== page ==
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Uttarakhand Kranti Dal
उत्तराखण्ड क्रान्ति दल
Leader Kashi Singh Airy
Chairperson Trivendra Singh Panwar
Founded 26 July 1979; 35 years ago (1979-07-26)
Headquarters Kranti Bhawan, 10 Court Road, Dehradun, Uttarakhand 248001
Ideology Regionalism
Protectionism
Populism
Civic nationalism
Democratic Socialism
Leftism
Political position Centre-left
Colours      Green
Alliance United Progressive Alliance (UPA)
Seats in Legislative Assembly
1 / 71
Website
ukd.org.in
Politics of India
Political parties
Elections

The Uttarakhand Kranti Dal or UKD, (Hindi: उत्तराखण्ड क्रान्ति दल), translation: Uttarakhand Revolutionary Party, is a regional political party in India. It bills itself as the only regional party of the Uttarakhand in contrast to the national parties that dominate the state's politics.

In the present Uttarakhand Legislative Assembly, elected in 2012, it has only one member as compared with three members in the previous 2007 and four members in 2002 assembly elections of the state.[1]

History[edit]

The UKD was established on 26 July 1979 by Bipin Chandra Tripathi, Dr. D. D. Pant, Kashi Singh Airy and Indramani Badoni at Nanital to fight for a separate state composed of the hill districts of Uttar Pradesh. The founding convention was chaired by Dr. D. D. Pant, former vice-chancellor of Kumaon University. Under the young leadership of Kashi Singh Airy who took the charge of struggle and public agitation and the aim was finally achieved, when the separate Uttaranchal state was formed on 9 November 2000, later renamed Uttarakhand in 2007. However, in the first ever state assembly elections in 2002, the party won only four out of 70 seats, and was outmaneuvered by the Indian National Congress and Bharatiya Janata Party, both despite being late comers to the separate state movement, succeeded in capturing its momentum for electoral gain and formed governments in the state[citation needed]

So far, the UKD has not been able to achieve its ostensible goal in establishing a viable third force in Uttarakhand politics due to splits and divisions within its ranks. However, it maintains friendly relations with left parties in the state such as the Communist Party of India, Communist Party of India (Marxist), Communist Party of India (Marxist-Leninist) Liberation and the other minor parties and social movements in Uttarakhand.

The party has taken on various campaigns in the past geared towards the social and economic upliftment of the Highlanders. The party has however embraced a number of causes of concern to the diversity of people living in Uttarakhand, defining the Uttarakhandi identity in broad and inclusive terms. As such, its ideology of civic as opposed to ethnic regionalism can be compared to other centre-left nationalist parties like the Scottish National Party or Plaid Cymru, although its orientation and goals are emphatically non-secessionist.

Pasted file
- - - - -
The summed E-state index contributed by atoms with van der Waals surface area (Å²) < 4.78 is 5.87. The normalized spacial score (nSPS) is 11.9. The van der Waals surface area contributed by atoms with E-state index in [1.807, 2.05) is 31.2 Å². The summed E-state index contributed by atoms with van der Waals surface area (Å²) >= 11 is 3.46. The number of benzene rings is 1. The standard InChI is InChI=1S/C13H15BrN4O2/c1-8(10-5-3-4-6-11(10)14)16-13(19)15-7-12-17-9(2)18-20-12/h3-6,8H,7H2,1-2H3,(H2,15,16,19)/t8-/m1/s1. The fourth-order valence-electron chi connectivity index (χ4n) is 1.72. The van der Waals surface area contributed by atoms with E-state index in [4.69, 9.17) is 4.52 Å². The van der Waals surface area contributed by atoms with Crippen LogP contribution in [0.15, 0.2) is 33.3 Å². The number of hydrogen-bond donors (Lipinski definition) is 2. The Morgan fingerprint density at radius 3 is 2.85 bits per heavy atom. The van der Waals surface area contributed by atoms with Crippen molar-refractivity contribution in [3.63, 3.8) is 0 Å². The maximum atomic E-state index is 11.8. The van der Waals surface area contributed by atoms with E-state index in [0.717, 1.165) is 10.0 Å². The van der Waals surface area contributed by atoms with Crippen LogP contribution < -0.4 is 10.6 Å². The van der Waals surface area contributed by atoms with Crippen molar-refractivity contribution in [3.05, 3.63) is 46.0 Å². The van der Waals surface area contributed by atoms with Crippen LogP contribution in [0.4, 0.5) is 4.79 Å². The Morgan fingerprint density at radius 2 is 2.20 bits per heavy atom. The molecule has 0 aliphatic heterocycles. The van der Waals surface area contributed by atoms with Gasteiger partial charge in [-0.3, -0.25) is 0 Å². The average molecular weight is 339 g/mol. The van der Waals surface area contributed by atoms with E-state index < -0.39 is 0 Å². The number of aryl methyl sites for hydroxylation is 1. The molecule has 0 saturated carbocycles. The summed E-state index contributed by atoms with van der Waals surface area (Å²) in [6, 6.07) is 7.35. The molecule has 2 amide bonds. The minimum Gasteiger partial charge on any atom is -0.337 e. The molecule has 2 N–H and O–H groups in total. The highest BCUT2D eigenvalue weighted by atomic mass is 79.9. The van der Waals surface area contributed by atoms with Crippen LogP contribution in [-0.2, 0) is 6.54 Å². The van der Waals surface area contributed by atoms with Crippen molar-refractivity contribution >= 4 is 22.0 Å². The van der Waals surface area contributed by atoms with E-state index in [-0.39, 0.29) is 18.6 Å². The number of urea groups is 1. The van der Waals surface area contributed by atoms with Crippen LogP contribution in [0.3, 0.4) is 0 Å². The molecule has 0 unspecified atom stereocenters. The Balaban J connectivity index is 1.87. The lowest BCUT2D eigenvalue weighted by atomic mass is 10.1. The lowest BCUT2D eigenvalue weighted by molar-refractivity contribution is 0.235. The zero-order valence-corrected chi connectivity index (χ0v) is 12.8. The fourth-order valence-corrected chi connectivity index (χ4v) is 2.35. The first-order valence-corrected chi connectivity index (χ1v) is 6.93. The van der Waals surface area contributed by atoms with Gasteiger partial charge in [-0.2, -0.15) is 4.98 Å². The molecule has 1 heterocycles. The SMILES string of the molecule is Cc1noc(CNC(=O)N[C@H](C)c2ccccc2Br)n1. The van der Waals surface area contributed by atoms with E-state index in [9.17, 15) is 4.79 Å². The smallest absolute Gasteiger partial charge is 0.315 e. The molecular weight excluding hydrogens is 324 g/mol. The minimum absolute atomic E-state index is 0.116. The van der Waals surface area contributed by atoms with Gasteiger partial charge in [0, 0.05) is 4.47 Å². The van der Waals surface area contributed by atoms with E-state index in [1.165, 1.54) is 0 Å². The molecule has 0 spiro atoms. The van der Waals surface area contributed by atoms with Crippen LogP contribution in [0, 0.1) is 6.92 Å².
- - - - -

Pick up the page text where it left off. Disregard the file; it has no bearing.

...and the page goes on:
Leaders[edit]

The party’s current face is Kashi Singh Airy, a prominent leader of Uttarakhand movement and a senior leader of Uttarakhand Kranti Dal, who was elected for Uttar Pradesh Vidhan Sabha three times (1985–1989, 1989–1991, 1993–1996) and was elected for first Uttarakhand Vidhan Sabha and since has remained president of UKD. The current president of the party is Trivendra Singh Panwar, with Kashi Singh Airy and Dr. Narayan Singh Jantwal as honorary presidents, vice president are A. P. Juyal, Bhuwan Chandra Joshi and Beena Bahuguna, senior Rajya Andolankari and prominent faces of Uttarakhand Rajya Nirman Andolan who fought from the forefront in the creation of Uttarakhand state. Beena Bahuguna is now elected as Block Pramukh of Raipur, Dehraudun. Jaswant Singh Bisht was the first elected MLA of the party from Ranikhet constituency. Other personalities include late Indramani Badoni and late Bipin Chandra Tripathi were the founding members and long time agitators for the separate state movement.

Present[edit]

At the January 2012 state elections, the party won only 1 of the 70 seats, but because neither the INC nor the BJP received a majority, the UKD took an important role in forming the next government. It chose to support the INC, which was closer to having a majority compared to the BJP, and the INC formed the government in March 2012.[2][3][4]

Members of 2012 Uttarakhand Legislative Assembly[edit]

Constituency No Constituency Elected Member
2 Yamunotri Pritam Singh Panwar

See also[edit]

References[edit]

  1. ^ 2012 elections in India#Uttarakhand
  2. ^ "Uttarakhand Kranti Dal finally makes the cut". Indian Express. 2007-03-28. Retrieved 2012-11-15. 
  3. ^ "Khanduri to be new Uttarakhand CM". Rediff.com. 2004-12-31. Retrieved 2012-11-15. 
  4. ^ [1][dead link]

External links[edit]


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